Tuesday, April 26, 2011
My rating: 4 of 5 stars
Edythe Amsel is single, pretty, independent, and the new schoolmarm at a one-room schoolhouse in Walnut Hill, Nebraska. Although the single men in town would like an opportunity to court her, she has only one goal in mind. She wants to teach her students, not be a wife and mother.
Miss Amsel's students love her, but the school board is quite irritated with her discipline, teaching methods, and broad subjects, since the children will simply become farmers when they graduate. Miss Amsel believes the children should know of the opportunities beyond Nebraska farming, though.
When she pushes the school board's limits by proposing the students travel to see Susan B. Anthony and a suffrage speech, Miss Amsel may be out of a job.
I enjoyed this story, even more than other books by Kim Vogel Sawyer. Although there are plenty of stories written about schoolteachers of this time period, this one held my interest.
I enjoyed the characters like Edythe, Luthenia, and Joel and his boys. I also liked the conversations between Edythe and Luthenia about God and faith. The crisis that brings Edythe to a moment of decision had me turning pages quickly.
I would recommend this to anyone who enjoys historical fiction set in the 1880's. It's a lighter read but a good story about family, choices, relationships and faith.
I would like to thank Bethany House Publishers for providing me with a free copy of this book for review. I was not required to write a favorable review. The opinions expressed here are my own.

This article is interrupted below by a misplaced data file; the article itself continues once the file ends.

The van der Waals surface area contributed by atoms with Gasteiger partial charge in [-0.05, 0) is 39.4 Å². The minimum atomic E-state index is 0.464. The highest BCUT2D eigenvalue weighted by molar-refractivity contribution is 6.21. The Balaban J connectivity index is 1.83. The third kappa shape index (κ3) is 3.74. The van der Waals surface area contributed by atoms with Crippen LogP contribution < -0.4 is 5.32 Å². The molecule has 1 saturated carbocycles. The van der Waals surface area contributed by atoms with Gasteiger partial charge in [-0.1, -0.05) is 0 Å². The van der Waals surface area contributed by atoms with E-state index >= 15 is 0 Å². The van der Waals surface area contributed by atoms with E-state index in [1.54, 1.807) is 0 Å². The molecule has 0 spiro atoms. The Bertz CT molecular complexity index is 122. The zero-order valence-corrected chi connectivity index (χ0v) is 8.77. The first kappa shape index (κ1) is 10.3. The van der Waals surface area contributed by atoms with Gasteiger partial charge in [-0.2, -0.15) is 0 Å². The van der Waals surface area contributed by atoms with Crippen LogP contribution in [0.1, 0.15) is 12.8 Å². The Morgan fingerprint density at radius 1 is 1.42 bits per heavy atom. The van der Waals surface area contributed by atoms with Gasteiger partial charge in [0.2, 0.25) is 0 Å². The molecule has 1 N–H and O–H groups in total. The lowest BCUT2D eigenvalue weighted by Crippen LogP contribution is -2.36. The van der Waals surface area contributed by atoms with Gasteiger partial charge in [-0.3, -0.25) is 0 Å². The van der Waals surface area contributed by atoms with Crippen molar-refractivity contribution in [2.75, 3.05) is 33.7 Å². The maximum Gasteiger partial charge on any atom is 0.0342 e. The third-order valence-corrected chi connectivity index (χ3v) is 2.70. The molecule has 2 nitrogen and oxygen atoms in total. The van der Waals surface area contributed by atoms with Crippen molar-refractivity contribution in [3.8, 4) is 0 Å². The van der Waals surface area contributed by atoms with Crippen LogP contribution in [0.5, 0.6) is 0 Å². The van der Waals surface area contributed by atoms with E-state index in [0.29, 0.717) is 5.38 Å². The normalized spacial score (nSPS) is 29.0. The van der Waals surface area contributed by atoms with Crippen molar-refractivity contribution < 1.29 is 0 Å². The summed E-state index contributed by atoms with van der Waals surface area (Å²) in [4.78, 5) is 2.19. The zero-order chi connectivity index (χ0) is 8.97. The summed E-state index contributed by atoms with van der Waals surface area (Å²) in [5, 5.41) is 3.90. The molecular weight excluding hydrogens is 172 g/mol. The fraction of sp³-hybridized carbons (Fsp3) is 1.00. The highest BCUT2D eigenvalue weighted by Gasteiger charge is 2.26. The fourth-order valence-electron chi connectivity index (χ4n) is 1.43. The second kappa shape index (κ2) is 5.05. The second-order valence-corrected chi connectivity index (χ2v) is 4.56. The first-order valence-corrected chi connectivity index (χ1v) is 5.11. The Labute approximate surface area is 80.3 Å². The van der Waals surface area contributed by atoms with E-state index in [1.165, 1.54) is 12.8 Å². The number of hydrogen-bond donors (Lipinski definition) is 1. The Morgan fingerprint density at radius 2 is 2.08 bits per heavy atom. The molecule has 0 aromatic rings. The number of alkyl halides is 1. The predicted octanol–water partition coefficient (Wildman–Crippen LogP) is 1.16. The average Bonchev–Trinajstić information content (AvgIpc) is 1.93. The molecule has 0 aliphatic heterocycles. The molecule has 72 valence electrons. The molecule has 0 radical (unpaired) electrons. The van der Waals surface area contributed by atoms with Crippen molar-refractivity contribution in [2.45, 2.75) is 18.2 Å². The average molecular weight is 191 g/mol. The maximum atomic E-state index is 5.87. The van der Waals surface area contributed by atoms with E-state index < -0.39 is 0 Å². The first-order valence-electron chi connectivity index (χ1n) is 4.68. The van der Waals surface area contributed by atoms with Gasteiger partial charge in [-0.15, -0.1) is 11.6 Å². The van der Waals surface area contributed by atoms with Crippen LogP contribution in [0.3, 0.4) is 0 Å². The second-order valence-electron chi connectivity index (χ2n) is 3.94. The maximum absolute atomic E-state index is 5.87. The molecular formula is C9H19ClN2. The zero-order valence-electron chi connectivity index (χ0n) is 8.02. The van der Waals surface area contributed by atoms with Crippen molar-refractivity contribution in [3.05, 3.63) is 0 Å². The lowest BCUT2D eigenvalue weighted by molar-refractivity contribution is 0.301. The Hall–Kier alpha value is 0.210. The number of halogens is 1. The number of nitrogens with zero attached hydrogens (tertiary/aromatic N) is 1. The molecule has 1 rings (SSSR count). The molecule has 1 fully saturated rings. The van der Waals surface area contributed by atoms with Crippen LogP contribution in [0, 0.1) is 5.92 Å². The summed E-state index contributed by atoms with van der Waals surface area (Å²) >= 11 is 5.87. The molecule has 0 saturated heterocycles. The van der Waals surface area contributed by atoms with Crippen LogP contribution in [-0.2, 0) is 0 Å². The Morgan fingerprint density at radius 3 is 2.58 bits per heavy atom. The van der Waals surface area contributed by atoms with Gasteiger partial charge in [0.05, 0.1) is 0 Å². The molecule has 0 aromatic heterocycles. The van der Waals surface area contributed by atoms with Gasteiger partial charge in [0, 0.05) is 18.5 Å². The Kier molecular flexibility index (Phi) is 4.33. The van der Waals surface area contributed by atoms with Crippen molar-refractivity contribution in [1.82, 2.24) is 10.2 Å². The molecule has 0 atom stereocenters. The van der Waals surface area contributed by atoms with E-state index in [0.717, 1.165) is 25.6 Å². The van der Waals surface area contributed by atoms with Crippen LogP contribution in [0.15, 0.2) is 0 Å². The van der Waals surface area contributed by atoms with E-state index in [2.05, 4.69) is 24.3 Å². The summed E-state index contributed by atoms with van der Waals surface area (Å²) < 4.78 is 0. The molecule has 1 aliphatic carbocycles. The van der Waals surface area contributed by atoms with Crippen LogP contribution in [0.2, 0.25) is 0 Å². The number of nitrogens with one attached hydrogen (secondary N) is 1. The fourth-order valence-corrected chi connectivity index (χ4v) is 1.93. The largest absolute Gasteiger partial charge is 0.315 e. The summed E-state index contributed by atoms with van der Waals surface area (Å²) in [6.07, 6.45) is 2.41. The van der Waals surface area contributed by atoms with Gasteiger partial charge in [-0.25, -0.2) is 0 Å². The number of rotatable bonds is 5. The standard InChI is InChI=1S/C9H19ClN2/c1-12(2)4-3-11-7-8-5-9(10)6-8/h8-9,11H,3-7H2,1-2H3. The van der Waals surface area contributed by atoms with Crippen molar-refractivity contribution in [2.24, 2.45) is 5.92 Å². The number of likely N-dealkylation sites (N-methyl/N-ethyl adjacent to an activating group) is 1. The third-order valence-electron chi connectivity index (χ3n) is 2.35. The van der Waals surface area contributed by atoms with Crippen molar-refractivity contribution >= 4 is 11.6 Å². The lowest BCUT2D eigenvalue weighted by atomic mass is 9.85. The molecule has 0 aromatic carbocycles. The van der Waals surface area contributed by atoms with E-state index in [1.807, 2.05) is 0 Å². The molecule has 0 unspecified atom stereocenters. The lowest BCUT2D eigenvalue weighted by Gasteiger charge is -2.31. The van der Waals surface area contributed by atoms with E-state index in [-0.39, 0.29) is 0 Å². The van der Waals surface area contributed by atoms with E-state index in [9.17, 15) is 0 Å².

Sunday, April 24, 2011
Therefore God also has highly exalted Him and given Him the name which is above every name, that at the name of Jesus every knee should bow, of those in heaven, and of those on earth, and of those under the earth, and that every tongue should confess that Jesus Christ is Lord, to the glory of God the Father. ~ Philippians 2:9-11
Monday, April 04, 2011
The Daughter's Walk: A Novel by Jane Kirkpatrick
My rating: 5 of 5 stars
In a daring effort to save their family farm in 1896, Norwegian American Helga Estby takes her adult daughter Clara on a walk from Spokane, Washington to New York City to win $10,000.
Leaving their family behind and neighbors scoffing at her decision, Helga is willing to take a risk if it means she can help her family. But the journey is much more than she bargained for. It is harsh, secrets are revealed, and she returns home to loss and consequences that will be far reaching.
Upon returning to Washington, Clara goes in search of something that she can't find at home. She makes the decision to continue her own journey, leaving her family once again.
I found the story fascinating, particularly because it is based on real people and true historical events. The research Jane Kirkpatrick did to put this book together was extensive and intriguing, and she shares that process at the end of the book.
Although the characters stray from my own biblical view that a wife should honor and respect her husband as the head of the home, the Estbys were real people and this is their story. There were serious consequences which resulted from choices that were made, even though the choices were made with good intentions. I can't say that any of the Estbys responded to their hardships in a way that brought unity to their home, and unfortunately it wasn't an altogether happy story.
I highly recommend this book! The storytelling was terrific and engrossing. I found it hard to put the book down. It's amazing that Helga and Clara accomplished what they did, and it's worth reading the book to hear their story, a story that was almost lost forever.
If you would like to see a trailer of this book, check it out on Amazon.
I wish to thank WaterBrook Multnomah Publishing Group and their Blogging For Books program for providing me with a free Advance Reading Copy. I was not required to write a positive review. The opinions expressed are my own.